Sir Thomas Graham repoets, that in all these affairs the
Spanish troops have behaved remarkably well. ‘he gar.
rison at Passages, consisting of 150 men, surrendered on
the 30th, to the troops under Colonel Longa.
The enemy, on seeing some o} our ships off Deha, eva-
cuated the town and fort of Guetaris oa the first instant,
and the garrison went, by sea, to St. Sebastain. ‘This
lace is blockaded by laud by a detachment of Spanish
They have likewise evacuated Castro, aud the garrison
have gone by sea tg Santona.
In wy former reports, d have made your Lordship ac.
quainted with the progress of thearmy of reserve eof Aue
dalusia, under Gen the Conde del Abisbal, to join the
ariuy, and hea rividat Burgos co the 25th and 2uth ult.
When i.c caemy retired across the Ebro, previous ty
the battle of Wittora, they left a garrison of about 700
men in (he caste of Paucurbo, by which they -command.
ed aud rendered it impossible for us to use the great corm.
miumertion trom Vittoria to Bugos; T, therefore, co quest.
d tie Conde del Abisbal, on his march to Miranda, to
the nituself master of tie tawn and lower works, and to
bothade the place as closely as he could. L have not
Coivoa the cepert of his first operations, but I under.
ini he carried the Cown and lower fort by assault on the
$3 and fb have now the pleasure to enclose bis report
the final success of his operation, aud the cupy of a
ca ituletion, by which the garrison have surrendered,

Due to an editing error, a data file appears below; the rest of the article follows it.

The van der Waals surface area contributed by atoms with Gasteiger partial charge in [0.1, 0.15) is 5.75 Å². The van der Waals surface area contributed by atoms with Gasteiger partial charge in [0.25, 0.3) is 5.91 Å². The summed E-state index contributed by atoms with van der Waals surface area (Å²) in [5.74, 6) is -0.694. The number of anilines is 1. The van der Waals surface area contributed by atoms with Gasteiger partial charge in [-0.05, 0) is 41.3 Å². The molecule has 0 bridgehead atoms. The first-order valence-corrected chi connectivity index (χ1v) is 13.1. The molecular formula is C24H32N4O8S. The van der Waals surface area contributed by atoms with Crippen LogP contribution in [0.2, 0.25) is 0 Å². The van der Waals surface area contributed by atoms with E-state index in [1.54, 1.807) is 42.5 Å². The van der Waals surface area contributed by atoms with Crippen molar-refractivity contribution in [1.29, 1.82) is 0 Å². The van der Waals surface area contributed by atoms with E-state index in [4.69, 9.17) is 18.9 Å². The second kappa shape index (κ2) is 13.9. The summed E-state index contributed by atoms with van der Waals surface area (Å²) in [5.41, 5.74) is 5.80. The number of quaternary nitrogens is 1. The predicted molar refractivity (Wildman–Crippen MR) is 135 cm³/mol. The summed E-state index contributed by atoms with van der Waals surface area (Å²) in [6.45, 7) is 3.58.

Dhe diction and dispatco with which this place has been
subdued. ave highly ereditable to (ie Condes del Abisbal,
wa! oe ailicers and (rovys Uldet his command,
boom conesvned to inform your Lordship, that Lieut..
ven See J. Murcay raised the siege of Tatragona, bean.
not say on what day, and cmbark.d li troups. A geeat
proportion of the artullery and vere beft in the bat.
ieries, it appears that Marstia: sacl, with aconsider.
able body of troops, had mosc trom Valencia by Tortosa,
and Gev. Maurice Mathieu, v ith another corps, from the
ucighbourhood of Baccclona, fur the purpose of impeding
Sir John Murcray’s operations, which he did not think
himse!f sufficiently strong to continue. T have vot yet
received from Sir J. Murray the detailed accountof these
transacttons 5; Licut.-Gen. Lord Wiliam Bentinels, how.
ever, who had joined and had taken the command of the
army at the Col de Balaquer, on the 17th, had brought it
back to Alicant, where he arrived himself on the 23d, and
was proceeding to carry into execution my instructions.
When Marshal Suchet marched into Catalona, the Duke
del Praque had advanced, and established his headquarters
at San belie de Xativa, and his troops on the Xucar,
where he still was on the 24th.
London; August 12.—There were neither cannon nor
cavalry used inthe battle of the 28th. It was all done by
the bayonet; and we need scarcely add, that no nation
upon the earth can vie with the British in that weapon.
Our loss is stated in some letters at between 2 and SU00;
the enemy’s more than double. After the battle, Soult is
said to have retreated by Urdache; and Sir Rowland Hill
joining the Great Lord on the 29th, the pursuit of the
enemy into France is reported to be continued with all
possible rapidity. His Fordship is understood to have
converted the siege of St. Sebastian into a blockade, whilst
he was occupied in disposing of Sout, Cuniident expec.
View original tations were entertained that the fortress, notwithstanding
the failure on the 25th, would not be able to hold out be-
yond the second week in August.